Tuesday, June 30, 2015

Two different books unfolding in Little Women

Little Women cover

Somehow my American girlhood went by without a single reading of Little Women. So for the Classics Club Challenge, I read it. I can't react to it anymore the way I probably would have as a teen, though I know I would have strongly identified with Jo and enjoyed the book as a whole.

What struck me, reading it now, is how throughout the book there's a tension between two authorial voices. It's almost as if there are two different books in Little Women, one of them brighter, more picturesque and calling more attention to itself, and the other one a subtle, shadowy book that adds disquiet to the story.

The vignettes in the lives of the four sisters - Meg, Jo, Amy and Beth - often get wrapped up neatly. Though Alcott's characters come across as real and not like cut-out figures serving as moral examples, there's a tidy lesson from many of these episodes. It's what you'd expect in a 19th-century book geared towards a younger audience; the girls need to become proper little women. On the other hand, throughout these vignettes there are some darker currents and some sources of tension that persist even after the tidier resolutions. Sometimes the text is sentimental, even verging on treacly; other times there's a surprising wry humor and unease.

Let's look at Jo, for instance. While capable of great devotion and care towards others, she's also the most spirited and unladylike of the girls and wishes she could have enjoyed a boy's greater freedom. Like Alcott, she's a writer. Jo settles into a more conventional role at the end (mothering boys, when she can't travel much or go to school like one) - though at the same time she keeps her ambitions to write. The resolution to her story is complicated; she has made major concessions to what's expected of her as a proper little woman, but her old restlessness and dreams are by no means entirely tamed (what will become of her dreams is left open-ended).

Death, poverty, the conflict between what you want or need for yourself and what's expected of you - all of these the novel touches on, in a more tidy way front and center, but with the rawness at the edges, unexplored territory on the margins. Alcott was deeply familiar with all of these themes and with the messiness of life. And the fact that she lets this untidiness into her book to varying degrees, and gives her own strong personality some room to play throughout the text, keeps it from being only charming or sentimentally affecting in a simple way.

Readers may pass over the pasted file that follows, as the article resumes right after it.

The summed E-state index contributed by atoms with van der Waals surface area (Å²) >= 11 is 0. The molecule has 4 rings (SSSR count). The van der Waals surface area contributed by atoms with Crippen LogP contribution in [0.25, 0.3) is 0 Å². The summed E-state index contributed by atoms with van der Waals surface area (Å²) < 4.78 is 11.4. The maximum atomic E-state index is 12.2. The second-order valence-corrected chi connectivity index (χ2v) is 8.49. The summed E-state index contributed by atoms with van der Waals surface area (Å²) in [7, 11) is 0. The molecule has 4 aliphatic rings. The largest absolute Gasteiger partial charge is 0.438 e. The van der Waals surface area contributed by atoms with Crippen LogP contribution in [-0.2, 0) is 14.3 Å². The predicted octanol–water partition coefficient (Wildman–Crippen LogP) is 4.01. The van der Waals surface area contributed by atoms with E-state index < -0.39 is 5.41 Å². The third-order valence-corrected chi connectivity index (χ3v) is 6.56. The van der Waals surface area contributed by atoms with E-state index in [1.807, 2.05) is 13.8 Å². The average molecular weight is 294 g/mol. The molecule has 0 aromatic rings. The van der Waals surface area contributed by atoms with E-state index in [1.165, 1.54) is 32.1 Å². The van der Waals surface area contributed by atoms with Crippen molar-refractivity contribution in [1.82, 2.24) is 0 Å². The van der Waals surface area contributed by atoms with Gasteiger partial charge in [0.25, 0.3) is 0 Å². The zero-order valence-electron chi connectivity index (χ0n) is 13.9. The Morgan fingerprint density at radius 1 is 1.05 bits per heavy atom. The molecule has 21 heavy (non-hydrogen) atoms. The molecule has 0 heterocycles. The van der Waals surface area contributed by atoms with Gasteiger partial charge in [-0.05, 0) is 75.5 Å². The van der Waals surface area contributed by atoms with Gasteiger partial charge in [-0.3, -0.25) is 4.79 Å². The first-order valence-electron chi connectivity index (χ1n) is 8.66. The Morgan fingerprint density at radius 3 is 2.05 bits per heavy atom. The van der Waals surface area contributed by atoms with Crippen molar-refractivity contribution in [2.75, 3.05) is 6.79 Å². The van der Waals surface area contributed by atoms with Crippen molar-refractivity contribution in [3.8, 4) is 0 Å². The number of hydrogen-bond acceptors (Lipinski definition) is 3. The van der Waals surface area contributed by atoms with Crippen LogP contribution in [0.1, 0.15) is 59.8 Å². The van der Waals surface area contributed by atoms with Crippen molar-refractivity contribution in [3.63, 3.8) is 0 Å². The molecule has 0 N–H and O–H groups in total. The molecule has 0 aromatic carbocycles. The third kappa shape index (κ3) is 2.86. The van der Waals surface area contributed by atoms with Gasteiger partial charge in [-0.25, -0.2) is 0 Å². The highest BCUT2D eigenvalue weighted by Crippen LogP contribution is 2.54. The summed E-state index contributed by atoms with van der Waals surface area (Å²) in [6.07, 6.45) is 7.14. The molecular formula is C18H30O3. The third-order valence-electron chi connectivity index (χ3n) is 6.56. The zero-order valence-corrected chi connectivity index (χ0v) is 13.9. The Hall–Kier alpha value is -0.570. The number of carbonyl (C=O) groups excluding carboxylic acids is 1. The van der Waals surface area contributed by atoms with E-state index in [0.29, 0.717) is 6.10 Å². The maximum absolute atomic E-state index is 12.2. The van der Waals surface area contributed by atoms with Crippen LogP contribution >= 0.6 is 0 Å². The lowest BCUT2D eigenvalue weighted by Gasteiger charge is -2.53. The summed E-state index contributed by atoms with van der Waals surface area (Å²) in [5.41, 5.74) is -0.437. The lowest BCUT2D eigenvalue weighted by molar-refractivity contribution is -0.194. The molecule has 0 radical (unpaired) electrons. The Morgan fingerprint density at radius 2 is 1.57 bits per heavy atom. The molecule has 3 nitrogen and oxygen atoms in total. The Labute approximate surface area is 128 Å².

Brian Joseph said...

Great commentary on this book.

I think that the undercurrent you allude to hear sometimes will distinguish a great work from a book that is just good. Perhaps that is one reason that this novel has been so popular for so long of a time.

Nan said...

I haven't had enough time to visit in the past year, but now that my daughter is working part-time and we'll be taking care of our dear granddaughter only two days a week, I hope to read your posts more often. I loved this. Funny, I just picked up my girlhood copy the other day, and thought it may be time to read it again. It seems most every woman likes Jo. But I was fondest of Beth, and still can't believe she died. Every time I read it, I think, she won't die. Unbelievable, isn't it.

HKatz said...

@ Brian Joseph - thanks, and I agree that this undercurrent is what makes the book more memorable and is an important part of its long-standing popularity.

@ Nan - Thanks, and I'm glad to see you :) I was fond of Beth too (I think many readers are, and I think Jo was also closest to her from what I remember). Her death was wrenching.

The Bookworm said...

I read this one as an adult too, and feel I missed out on reading it as a young teen.
I feel like Alcott wrote Jo after herself. Like you mention, there are issues the book touches on, especially with Jo's character. I like how she never settles and follows her dreams.
Hope your summer is going well!

HKatz said...

From what I remember reading elsewhere, Alcott modeled the four sisters after herself and her own sisters (with her being Jo). Unlike Jo, Alcott never got married (and I think with Jo she might have wanted the same, only readers had different demands). In one way, Jo settles to what's expected of her, and in other ways not. She hangs onto her dream; also, her husband is in some ways unconventional.

Thanks for stopping by and sharing your thoughts!

Nan said...

there's a wonderful sequel about Jo and her fella - Jo's Boys.